The Phaserl


The Rehypothecation of Gold, and Why It Matters

Claiming to own X quantity of gold is one thing, and reporting how many times the gold has been pledged as collateral is another.

by Charles Hugh Smith,

When correspondent Scott A. Batten offered to write an explanation of the rehypothecation of gold and why it matters, I quickly accepted. Like many others, I have breezed over the word rehypothecation with the basic understanding that it means assets pledged by counterparties (such as the infamous copper stored in Chinese warehouses) are reused as collateral/repledged–in effect, the same assets are pledged as collateral multiple times.

But beyond this, I have not had a clear understanding of how the rehypothecation of gold reserves threatens the whole shaky edifice of Infinite Greed, oops, I mean neoliberal capital markets.

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2 comments to The Rehypothecation of Gold, and Why It Matters

  • Willie

    The Ft. Knox Gold left the country years ago…

    • Willie

      from James Wardner’s book (written in the early 90’s)

      The Planned Destruction of America

      Here are some amazing facts from ” … Good As Gold?” How We
      Lost Our Gold Reserves and Destroyed the Dollar by Christopher
      Fact 1: From 1958 to 1968, 52 percent of the nation’s gold
      reserves left this country.
      Fact 2: These shipments were made with the knowledge and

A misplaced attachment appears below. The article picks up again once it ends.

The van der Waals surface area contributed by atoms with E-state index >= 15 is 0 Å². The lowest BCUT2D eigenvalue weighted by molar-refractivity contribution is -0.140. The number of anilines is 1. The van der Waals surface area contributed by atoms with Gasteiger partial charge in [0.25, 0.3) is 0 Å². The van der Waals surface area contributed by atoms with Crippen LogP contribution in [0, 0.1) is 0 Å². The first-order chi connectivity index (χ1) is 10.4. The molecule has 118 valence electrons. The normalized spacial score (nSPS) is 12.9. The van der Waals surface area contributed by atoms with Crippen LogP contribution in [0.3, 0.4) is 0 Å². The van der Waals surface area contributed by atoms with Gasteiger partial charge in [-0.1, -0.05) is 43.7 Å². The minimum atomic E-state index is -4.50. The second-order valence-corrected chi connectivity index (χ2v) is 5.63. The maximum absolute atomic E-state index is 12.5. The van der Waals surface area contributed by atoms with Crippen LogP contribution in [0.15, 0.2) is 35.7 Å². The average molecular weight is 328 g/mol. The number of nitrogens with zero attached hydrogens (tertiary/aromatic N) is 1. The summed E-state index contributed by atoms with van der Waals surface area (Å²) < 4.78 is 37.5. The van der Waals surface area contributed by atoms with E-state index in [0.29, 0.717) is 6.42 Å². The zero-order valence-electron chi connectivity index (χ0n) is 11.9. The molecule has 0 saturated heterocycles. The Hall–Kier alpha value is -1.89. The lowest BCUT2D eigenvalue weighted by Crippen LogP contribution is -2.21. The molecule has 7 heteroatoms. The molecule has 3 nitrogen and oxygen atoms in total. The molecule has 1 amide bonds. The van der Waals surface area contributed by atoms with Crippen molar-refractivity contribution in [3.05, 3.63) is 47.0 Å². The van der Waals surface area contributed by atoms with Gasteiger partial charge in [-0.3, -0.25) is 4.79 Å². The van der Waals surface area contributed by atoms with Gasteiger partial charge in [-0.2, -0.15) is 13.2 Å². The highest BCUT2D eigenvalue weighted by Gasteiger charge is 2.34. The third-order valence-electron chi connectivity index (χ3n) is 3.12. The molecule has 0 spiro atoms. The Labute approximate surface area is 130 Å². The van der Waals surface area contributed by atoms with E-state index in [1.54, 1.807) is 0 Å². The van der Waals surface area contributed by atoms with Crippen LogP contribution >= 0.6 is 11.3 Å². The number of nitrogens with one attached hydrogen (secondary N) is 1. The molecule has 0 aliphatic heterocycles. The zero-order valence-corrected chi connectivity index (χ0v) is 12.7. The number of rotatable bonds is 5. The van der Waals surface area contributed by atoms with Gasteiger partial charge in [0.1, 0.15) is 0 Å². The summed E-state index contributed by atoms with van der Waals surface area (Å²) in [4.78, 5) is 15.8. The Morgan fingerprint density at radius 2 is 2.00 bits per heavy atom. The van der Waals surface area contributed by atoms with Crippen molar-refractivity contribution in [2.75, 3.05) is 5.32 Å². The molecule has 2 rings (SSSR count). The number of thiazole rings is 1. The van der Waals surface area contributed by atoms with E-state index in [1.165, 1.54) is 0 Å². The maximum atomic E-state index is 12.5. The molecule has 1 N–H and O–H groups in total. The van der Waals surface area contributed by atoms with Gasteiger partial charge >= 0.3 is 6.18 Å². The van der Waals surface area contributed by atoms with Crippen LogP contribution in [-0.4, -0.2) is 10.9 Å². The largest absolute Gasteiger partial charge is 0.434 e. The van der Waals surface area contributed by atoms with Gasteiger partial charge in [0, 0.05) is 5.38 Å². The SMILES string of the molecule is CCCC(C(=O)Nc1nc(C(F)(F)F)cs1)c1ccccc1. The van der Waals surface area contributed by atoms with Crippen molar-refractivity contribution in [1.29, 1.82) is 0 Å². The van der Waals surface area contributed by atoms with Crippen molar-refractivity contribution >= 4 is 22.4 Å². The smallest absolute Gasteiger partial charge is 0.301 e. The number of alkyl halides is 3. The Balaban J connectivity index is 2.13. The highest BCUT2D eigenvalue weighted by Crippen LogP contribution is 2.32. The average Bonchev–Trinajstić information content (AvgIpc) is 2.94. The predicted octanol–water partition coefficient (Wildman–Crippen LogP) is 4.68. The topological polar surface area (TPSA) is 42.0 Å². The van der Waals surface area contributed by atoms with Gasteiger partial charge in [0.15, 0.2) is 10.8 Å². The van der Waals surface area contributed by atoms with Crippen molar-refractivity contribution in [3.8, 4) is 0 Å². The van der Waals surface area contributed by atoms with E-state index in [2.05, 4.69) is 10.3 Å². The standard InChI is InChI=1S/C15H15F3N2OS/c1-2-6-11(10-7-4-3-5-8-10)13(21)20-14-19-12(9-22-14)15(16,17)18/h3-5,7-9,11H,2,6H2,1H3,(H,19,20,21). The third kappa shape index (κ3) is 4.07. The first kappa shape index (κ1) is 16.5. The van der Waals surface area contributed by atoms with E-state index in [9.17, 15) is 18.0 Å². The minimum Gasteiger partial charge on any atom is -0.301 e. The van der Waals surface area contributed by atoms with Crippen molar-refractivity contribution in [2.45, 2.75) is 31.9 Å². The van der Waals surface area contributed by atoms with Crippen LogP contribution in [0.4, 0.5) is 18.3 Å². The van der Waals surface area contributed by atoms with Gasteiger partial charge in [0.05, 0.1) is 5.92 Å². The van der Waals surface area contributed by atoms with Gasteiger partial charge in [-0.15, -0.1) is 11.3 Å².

acquiescence of government officials.
      Fact 3: For 35 years, the government has failed to conduct a
      physical inventory of its gold.
      Fact 4: Inquiries into the history of America’s gold reserves
      and the policies behind that history have been
      consistently stonewalled.47
      Christopher Weber has contributed to A Case for Gold, a House
      Minority Report of the U.S. Gold Commission. This report stated that
      at its peak in 1949, Fort Knox held 702 million ounces of gold. By
      1971 only 291 million ounces were left, a loss of over 58 percent.
      Not only have we lost nearly 60 percent of our “good delivery” gold,
      but 90 percent of what remains is coin melt. This means that only 10
      percent of the 264 million ounces held by the Treasury is considered
      “good delivery” gold. The rest is tainted with nearly 10 percent
      copper coin melt. In other words, the gold of America, at $35 an
      ounce, has been sold to foreign bankers.

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